OutGiving, an LGBT rights group that hosts an annual conference for major donors, will be finding a new venue for this year’s event. Scheduled for the Beverly Hills Hotel, organizers reconsidered their choice after the sultan of Brunei — the hotel's owner — announced that he will legislate death by stoning for gay people.
The Beverly Hills Hotel doesn’t seem like quite the place for the man who dictated a fundamentalist interpretation of Islamic Sharia law in his home country. Yet Sultan of Brunei Hassanal Bolkiah is the owner of the iconic hotel.
Kirk Fordham, executive director of Gill Action, told the Washington Blade that the group would choose a new venue for the event after the sultan’s announcement.
“In light of the horrific anti-gay policy approved by the Government of Brunei, Gill Action made the decision earlier today to relocate its conference from the Beverly Hills Hotel to another property,” Fordham said. “We are seeking a return of all deposits.“
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Set to go into effect April 22, the sultan shocked the international community by mandating the death penalty for a wide variety of offences, including adultery, extramarital relations, sodomy, robbery, and defaming the Prophet Muhammad, per Islamic Sharia law.
The United Nations Commission on Human Rights has condemned the laws.
"Application of the death penalty for such a broad range of offences contravenes international law," said Rupert Colville, spokesman for the UN commissioner for human rights.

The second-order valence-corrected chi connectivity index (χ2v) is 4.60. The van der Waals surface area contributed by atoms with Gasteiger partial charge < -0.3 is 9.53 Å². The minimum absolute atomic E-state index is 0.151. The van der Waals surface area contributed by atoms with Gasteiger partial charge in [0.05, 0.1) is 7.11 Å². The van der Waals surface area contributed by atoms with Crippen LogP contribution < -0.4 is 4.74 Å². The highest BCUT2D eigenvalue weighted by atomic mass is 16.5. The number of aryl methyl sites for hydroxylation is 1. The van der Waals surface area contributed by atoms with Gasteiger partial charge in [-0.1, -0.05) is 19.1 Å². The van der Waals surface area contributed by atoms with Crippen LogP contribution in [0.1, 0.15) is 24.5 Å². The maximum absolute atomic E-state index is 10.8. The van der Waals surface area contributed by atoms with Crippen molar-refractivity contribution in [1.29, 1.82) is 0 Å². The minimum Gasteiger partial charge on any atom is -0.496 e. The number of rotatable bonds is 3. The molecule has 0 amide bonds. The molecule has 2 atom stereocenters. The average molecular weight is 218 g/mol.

The Beverly Hills Hotel has raised eyebrows in the gay community before, which was aware of its connections to Brunei and his homophobic policies, according to the Washington Blade.
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Themed “Winning the Heartland,” this year’s conference is set to take place from May 1-4. With tickets running $1,750 per person, the conference is for high-rollers only: people who give more than $25,000 a year to LGBT causes. The event is kept strictly under wraps from the media.
Leslie Lefkowitz, a spokesperson for the Beverly Hills Hotel, only commented that OutGiving had every right to cancel.
“In the hotel industry, it is not uncommon for organizations to change aspects of their corporate programs, including the scope, date and/or venues of planned events,” Lefkowitz told the Washington Blade. “Anytime a valued business partner decides to alter their plans, we respect their right to do so and look forward to the next opportunity to be of service to them.”
Others are calling for a boycott of several more Los Angeles-area hotels owned by the Brunei Investment Agency, an arm of the Brunei government.